When you only file your tax return once a year and aren't a professional preparer, mistakes can and will happen.

The Internal Revenue Service started the nation's tax season when it began accepting electronic tax returns at the end of January. More than 155 million individual tax returns are expected to be filed in 2018, and the first refunds claiming the Earned Income Tax Credit, or EITC, and the Additional Child Tax Credit, or ACTC, start arriving at the week of Feb. 27.

However, as the IRS notes, folks who file their taxes on paper are about 20 times more likely to make an error than those who file online with a bit more guidance. In fact, the IRS keeps a running list of some of the most common errors made by taxpayers.

  • Wrong or missing Social Security numbers: When those numbers aren't entered correctly or are illegible, that's an issue.
  • Wrong names: While misspellings happen, putting down a name other than the one that appears on your Social Security card creates problems, especially for newlyweds who've just changed names.
  • Filing status errors: You really should know the difference between "single" and "head of household" before filing your taxes. While IRS.gov can help you out, tax software and tax preparers will typically sort that out.
  • Math mistakes: There are folks who swear by calculators and worksheets, but that means double-checking your math. Add and subtract twice, file once.
  • Errors in figuring credits or deductions: Many filers make mistakes figuring their Earned Income Tax Credit, Child and Dependent Care Credit, and the standard deduction, and recent tax reform will only exacerbate the issue.
  • Wrong bank account numbers: If you choose to get a refund through direct deposit, it helps to put the right bank and account numbers on your return.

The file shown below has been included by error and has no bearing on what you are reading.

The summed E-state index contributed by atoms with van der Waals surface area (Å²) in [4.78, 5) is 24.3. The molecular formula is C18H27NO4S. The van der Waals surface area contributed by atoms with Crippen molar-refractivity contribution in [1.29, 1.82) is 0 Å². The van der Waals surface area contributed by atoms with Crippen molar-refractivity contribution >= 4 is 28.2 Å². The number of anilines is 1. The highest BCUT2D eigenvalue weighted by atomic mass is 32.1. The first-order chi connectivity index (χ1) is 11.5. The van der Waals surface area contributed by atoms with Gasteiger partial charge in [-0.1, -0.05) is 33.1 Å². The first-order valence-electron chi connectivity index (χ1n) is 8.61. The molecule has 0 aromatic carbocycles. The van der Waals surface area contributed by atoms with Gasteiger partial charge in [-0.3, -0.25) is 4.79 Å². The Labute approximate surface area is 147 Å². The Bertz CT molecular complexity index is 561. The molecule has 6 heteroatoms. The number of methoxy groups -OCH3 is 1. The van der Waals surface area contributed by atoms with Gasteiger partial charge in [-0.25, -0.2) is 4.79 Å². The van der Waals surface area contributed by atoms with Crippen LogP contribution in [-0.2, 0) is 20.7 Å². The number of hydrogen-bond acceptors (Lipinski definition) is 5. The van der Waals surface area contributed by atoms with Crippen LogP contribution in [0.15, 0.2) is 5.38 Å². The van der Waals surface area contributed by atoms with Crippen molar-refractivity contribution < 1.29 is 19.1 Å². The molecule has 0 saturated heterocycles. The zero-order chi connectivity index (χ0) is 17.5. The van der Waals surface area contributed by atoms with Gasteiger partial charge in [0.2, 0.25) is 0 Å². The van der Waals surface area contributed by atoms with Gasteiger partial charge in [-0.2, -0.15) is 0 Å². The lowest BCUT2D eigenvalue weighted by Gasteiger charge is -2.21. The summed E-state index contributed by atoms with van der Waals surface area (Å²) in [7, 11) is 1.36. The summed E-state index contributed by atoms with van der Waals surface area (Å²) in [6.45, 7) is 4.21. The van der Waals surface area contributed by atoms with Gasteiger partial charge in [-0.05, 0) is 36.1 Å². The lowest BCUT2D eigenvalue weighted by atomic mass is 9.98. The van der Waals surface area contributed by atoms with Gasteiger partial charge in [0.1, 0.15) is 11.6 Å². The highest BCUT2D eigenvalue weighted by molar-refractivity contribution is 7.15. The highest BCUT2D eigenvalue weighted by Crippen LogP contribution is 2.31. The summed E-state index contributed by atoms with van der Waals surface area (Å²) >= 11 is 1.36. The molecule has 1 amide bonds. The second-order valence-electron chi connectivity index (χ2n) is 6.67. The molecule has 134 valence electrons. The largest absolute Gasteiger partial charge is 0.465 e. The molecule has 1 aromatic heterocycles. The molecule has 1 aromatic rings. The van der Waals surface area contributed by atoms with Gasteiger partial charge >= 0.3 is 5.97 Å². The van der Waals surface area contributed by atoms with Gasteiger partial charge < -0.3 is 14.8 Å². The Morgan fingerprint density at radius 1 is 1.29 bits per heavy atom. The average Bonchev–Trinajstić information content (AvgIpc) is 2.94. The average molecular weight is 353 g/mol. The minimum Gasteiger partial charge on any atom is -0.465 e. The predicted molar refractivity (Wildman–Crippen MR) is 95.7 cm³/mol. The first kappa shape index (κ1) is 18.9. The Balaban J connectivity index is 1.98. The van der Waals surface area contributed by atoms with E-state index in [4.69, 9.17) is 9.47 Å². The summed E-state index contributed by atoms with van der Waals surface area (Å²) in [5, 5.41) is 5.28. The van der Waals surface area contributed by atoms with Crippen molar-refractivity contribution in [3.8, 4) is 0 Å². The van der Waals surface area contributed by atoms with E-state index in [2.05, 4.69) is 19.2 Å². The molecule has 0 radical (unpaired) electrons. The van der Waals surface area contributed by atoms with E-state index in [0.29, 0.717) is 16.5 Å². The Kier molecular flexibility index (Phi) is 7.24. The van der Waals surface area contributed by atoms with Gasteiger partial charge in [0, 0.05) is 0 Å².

• Forms not signed or dated: An unsigned tax return is as good to the IRS as an unsigned check. It's invalid and can imperil the process. This is an acute issue for married couples filing jointly, who need to remember that both spouses have to sign the return.

"The IRS has a number of ways to help taxpayers this filing season, and we encourage people to look into the many options available," says acting IRS Commissioner David Kautter.

However, tax law is dense, layered and intimidating, which explains other mistakes made by U.S. taxpayers. For example, more than 1 in 3 U.S. taxpayers with household income less than $50,000 a year hired someone to prepare their taxes last year, even though they may have qualified for the IRS' FreeFile service or free tax software, according to NerdWallet survey conducted last year.

Of the questions NerdWallet asked about IRS rules for common deductions, retirement and education savings plans, taxpayers, collectively, answered just 25% of the questions correctly. A whopping 46% of taxpayers had no idea which of the seven tax brackets between 10% to 39.6% covered their income.

"When you pay a dollar in mortgage interest, for example, your bracket determines whether you can save 10 cents or 39.6 cents," says Liz Weston, NerdWallet columnist and certified financial planner. 

Most taxpayers (58%) in the survey think that if they file for a tax extension, they can delay tax payments. No. You have to pay at least an estimate of what you owe by the April deadline. If you don't, what you didn't pay is subject to interest and a late-payment penalty — even with an extension.

This is all somewhat frightening when you consider that 17% of taxpayers do their taxes the hard way by using paper and mailing (9%) or getting a friend or family member to do so for them (8%). While 40% of taxpayers hire a preparer, 35% of taxpayers used commercial tax software such as TurboTax or TaxAct to file their taxes, and 9% used free tax software tools like Free File, one of the biggest mistakes taxpayers make is paying for that privilege.

As was mentioned earlier, taxpayers who make under $50,000 are still choosing more costly options. Last year, 26% hired a tax professional, such as an accountant, which costs an average of $273 for each return. Another 12% hired a national tax preparation company like H&R Block (which averages $154 per return) or Liberty Tax Service ($228). A whopping 33% used commercial software that, as of Feb. 1, cost on average $69, though commercial software providers, including as TaxAct, FreeTaxUSA and H&R Block's online tax service, allow customers to file simple federal returns (Form 1040EZ and Form 1040A) for free.

Just 12% filed their federal income taxes with IRS software that is free to taxpayers who make $64,000 or less. That's a shame, as the IRS estimated in 2016 that more than 70% of Americans -- or about 100 million people -- qualify to file their taxes for free.

"It's never been cheaper or easier to file taxes electronically," Weston says. "But people are still worried about doing it wrong or missing out on tax savings, so they're paying for that reassurance."

This article is commentary by an independent contributor. At the time of publication, the author held no positions in the stocks mentioned.